Commercial leases are necessary for businesses of all sizes that wish to have a physical presence for office space or a store front. Some startups and small businesses choose to have no physical space; however, as your business grows you may need commercial space. You will want to educate yourself on the lease process and what to consider when entering into one even if you plan to retain an attorney, which I highly recommend.

When you may have found commercial space, there are some things you want to consider prior to signing a lease. Below is a non-comprehensive list:

1) What exactly are your goals?

You want to have a clear idea of what you wish to accomplish with the commercial space. Things you might want to consider are: 1) how big of a space do you need, 2) how long do you plan to stay, 3) is there a chance you might need a new space in the not-so-distant future, 4) what are some of the special accommodations you might need and other general needs the business will have. Entering into a lease without deliberating on what you want to accomplish may create challenges down the road. An attorney can often sit down with you during the intake process and flesh out these objectives.

2) What are your financial responsibilities?

Commercial leases do not provide the same protections as residential leases. For instance, in New York City and throughout the state of New York, residential landlords must adhere to the warranty of habitability, which gives you the right to a safe, decent and sanitary apartment. Further, residential landlords must provide heat and hot water to their tenants and have other obligations requiring upkeep. Those same landlord requirements do not exist for commercial tenant. Instead of rushing to sign a lease, you might consider negotiating with the landlord on utilities and other expenses. An attorney and other real estate professionals can assist you with this process.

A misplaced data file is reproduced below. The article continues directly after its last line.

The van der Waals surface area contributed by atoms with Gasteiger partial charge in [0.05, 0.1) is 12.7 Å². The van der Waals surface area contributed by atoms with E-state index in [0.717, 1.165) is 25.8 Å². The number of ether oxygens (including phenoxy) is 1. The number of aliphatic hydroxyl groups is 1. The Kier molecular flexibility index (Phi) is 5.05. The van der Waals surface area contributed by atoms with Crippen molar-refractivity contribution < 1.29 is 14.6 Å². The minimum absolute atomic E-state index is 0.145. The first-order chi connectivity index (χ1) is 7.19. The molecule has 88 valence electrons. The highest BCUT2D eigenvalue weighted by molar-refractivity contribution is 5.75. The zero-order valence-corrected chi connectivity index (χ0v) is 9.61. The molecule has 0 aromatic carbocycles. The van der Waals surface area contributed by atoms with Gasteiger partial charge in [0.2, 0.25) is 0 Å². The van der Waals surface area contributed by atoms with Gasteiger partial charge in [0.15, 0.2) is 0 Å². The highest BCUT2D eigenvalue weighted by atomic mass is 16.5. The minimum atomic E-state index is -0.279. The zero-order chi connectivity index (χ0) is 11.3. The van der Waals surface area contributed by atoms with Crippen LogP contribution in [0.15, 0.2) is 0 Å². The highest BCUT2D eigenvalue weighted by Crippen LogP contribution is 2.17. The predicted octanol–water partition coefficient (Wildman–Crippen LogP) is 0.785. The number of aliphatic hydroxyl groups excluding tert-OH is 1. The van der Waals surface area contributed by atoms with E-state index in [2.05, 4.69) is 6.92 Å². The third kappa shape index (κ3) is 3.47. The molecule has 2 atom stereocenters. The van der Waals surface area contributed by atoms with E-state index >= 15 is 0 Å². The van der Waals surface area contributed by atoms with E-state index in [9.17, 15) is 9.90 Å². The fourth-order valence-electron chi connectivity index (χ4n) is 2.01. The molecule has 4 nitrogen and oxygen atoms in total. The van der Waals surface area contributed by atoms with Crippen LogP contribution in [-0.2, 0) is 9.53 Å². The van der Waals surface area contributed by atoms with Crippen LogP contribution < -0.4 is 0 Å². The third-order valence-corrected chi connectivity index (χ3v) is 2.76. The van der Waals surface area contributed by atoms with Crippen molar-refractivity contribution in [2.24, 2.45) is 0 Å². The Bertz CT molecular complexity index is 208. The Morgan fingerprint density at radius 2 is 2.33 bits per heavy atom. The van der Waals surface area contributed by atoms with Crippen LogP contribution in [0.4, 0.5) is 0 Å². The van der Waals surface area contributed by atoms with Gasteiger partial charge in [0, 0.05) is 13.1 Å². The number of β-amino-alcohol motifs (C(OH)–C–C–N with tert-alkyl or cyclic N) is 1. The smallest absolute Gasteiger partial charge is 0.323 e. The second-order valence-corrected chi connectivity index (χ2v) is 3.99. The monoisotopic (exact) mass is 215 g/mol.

3) Should you or your attorney perform any type of due diligence?

A commercial tenant must ensure that there are no issues that will prevent her from using the premises for its intended purpose. A building’s zoning must permit you to use the premise for its intended purpose. Further, you’ll want to engage a title company to determine any liens, mortgages, etc. If a landlord is not paying his bills, but you are paying your rent, you could be in a difficult spot. It’s best to work with an attorney and other real estate professionals to ensure there are no issues with the property you plan to lease.

4) How do you make sure you protect yourself concerning key business issues?

As a business owner, you want to make sure you flesh out key issues prior to agreeing to anything. Can you sublet? If you need to expand your business, does the landlord have reasonable accommodations to allow such an expansion. These and other issues need to be fleshed out before signing a lease.

Leasing commercial property can be an exciting time for your business. It’s best to take your time and be diligent when entering into a commercial lease. A little time and energy prior to entering into a lease can save you a lot of time and aggravation late.

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